Each POGO licensee must pay $10,000 in licensing fees monthly for a minimum of 15 gaming tables, or a total of $150,000 a month per POGO licensee. Domingo dismissed reports that PAGCOR’s high fees have driven international operators out of the Philippines and into other Southeast Asian jurisdictions, such as Cambodia. Domingo pointed out that the advantage of investing in the Philippines is that the country is not a military state and highlighted the competence and hospitality of Filipino workers.
PAGCOR’s full-year income from gaming operations stood at US$1.11 billion in 2017. For 2018, Domingo estimates that gross gaming revenue will rise to US$3.57 billion with the bulk coming from POGO licensees.
“In general, the government and PAGCOR are making efforts to better regulate the gaming industry, including the online gaming business. Still, taxation of the operators generate a good portion of the revenue for the government,” said Margaret Huang, Asia gaming analyst for Bloomberg Intelligence. “As such, it's a tricky balance to cap the number of licensed operators when the revenue supports other projects for the government. There may be risk of cannibalization if the licenses become excessive, similar to the land-based casinos.”
Francis Hernando, President of First Cagayan Leisure and Resort Corporation says the Philippine gaming industry has been going through a big adjustment period, first with Duterte’s crackdown on licensees and now with an upcoming tax law that will affect casinos and which may hurt potential foreign investment.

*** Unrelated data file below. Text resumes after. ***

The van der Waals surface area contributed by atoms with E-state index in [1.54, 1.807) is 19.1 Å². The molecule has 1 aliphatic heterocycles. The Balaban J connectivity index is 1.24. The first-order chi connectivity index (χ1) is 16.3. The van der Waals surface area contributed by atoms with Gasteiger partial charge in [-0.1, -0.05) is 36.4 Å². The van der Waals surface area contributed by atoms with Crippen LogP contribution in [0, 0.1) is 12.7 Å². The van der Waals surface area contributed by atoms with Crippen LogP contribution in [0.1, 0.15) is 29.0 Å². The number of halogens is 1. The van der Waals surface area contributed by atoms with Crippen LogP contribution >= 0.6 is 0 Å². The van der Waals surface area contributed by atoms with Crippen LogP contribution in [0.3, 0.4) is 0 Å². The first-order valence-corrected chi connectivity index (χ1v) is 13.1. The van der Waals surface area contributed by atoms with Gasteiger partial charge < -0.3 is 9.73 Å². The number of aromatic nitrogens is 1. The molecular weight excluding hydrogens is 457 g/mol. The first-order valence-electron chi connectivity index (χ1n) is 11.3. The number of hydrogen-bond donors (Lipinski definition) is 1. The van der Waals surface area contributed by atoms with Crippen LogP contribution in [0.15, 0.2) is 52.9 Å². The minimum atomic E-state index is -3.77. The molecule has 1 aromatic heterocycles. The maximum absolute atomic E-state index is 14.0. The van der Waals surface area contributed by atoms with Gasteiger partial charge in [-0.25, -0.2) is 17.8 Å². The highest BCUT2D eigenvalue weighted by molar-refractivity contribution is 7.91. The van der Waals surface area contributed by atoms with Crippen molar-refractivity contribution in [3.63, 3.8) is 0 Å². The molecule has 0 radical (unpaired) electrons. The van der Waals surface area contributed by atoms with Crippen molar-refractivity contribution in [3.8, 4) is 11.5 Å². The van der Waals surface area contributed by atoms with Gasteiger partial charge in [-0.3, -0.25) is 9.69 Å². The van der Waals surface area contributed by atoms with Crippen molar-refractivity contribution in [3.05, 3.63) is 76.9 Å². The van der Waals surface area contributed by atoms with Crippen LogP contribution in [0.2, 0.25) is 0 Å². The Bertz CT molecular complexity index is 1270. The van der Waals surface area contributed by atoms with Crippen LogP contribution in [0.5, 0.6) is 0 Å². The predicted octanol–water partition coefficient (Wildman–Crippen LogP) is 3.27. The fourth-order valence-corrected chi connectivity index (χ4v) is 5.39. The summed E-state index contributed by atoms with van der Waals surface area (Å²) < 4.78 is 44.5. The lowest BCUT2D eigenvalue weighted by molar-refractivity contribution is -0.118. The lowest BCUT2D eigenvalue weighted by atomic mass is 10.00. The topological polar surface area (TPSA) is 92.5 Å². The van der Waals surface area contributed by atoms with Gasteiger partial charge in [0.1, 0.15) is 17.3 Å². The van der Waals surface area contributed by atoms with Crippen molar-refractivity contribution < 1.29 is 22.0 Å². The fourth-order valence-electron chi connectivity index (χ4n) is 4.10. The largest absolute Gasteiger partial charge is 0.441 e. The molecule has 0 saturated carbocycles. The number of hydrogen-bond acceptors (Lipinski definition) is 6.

“The gaming regulatory environment is the one that needs to be clear. We should admit even from the government side it became a bit shifty. That needs to be settled down and communicated to the licensees or would be licensees,” he said.
Another challenge is that the Philippines has a demonstrated vulnerability to cybercrime. Online gaming is a tempting target, and the Philippines’ digital security framework needs improvement.
In an amendment signed by Duterte last 2017, the Anti-Money Laundering Act (AMLA) now encompasses “internet or ship-based” casinos. This will require cash transactions of more than P5 million to be reported to the Anti-Money Laundering Council.
Despite these teething and regulatory problems, online gaming is set to grow. Pagcor has hinted that its previously indicated cap of 50 licensees may be increased and the attraction of setting up in the Philippines remains.
Asia Gaming Brief is a news and intelligence service providing up to date market information for worldwide executives on relevant gaming issues in Asia.